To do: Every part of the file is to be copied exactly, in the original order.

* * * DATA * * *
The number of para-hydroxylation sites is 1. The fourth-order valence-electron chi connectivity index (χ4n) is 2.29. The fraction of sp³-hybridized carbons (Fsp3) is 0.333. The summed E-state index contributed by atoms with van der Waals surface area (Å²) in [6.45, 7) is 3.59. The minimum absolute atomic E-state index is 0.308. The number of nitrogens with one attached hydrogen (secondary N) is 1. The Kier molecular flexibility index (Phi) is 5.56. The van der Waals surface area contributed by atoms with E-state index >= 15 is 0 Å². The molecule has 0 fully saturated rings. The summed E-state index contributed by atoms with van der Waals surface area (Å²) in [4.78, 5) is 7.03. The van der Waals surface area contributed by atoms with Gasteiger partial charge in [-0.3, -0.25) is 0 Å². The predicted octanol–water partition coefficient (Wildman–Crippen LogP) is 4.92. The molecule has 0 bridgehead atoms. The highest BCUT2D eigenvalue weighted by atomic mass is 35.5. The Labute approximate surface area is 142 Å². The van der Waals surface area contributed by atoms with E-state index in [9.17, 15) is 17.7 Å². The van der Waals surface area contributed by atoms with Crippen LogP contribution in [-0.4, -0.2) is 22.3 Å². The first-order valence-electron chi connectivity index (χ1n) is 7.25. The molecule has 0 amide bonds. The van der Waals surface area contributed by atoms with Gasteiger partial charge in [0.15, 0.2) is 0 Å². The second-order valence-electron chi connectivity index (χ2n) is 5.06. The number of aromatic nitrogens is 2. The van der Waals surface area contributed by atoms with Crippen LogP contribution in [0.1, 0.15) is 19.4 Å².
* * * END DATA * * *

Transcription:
The number of para-hydroxylation sites is 1. The fourth-order valence-electron chi connectivity index (χ4n) is 2.29. The fraction of sp³-hybridized carbons (Fsp3) is 0.333. The summed E-state index contributed by atoms with van der Waals surface area (Å²) in [6.45, 7) is 3.59. The minimum absolute atomic E-state index is 0.308. The number of nitrogens with one attached hydrogen (secondary N) is 1. The Kier molecular flexibility index (Phi) is 5.56. The van der Waals surface area contributed by atoms with E-state index >= 15 is 0 Å². The molecule has 0 fully saturated rings. The summed E-state index contributed by atoms with van der Waals surface area (Å²) in [4.78, 5) is 7.03. The van der Waals surface area contributed by atoms with Gasteiger partial charge in [-0.3, -0.25) is 0 Å². The predicted octanol–water partition coefficient (Wildman–Crippen LogP) is 4.92. The molecule has 0 bridgehead atoms. The highest BCUT2D eigenvalue weighted by atomic mass is 35.5. The Labute approximate surface area is 142 Å². The van der Waals surface area contributed by atoms with E-state index in [9.17, 15) is 17.7 Å². The van der Waals surface area contributed by atoms with Crippen LogP contribution in [-0.4, -0.2) is 22.3 Å². The first-order valence-electron chi connectivity index (χ1n) is 7.25. The molecule has 0 amide bonds. The van der Waals surface area contributed by atoms with Gasteiger partial charge in [0.15, 0.2) is 0 Å². The second-order valence-electron chi connectivity index (χ2n) is 5.06. The number of aromatic nitrogens is 2. The van der Waals surface area contributed by atoms with Crippen LogP contribution in [0.1, 0.15) is 19.4 Å².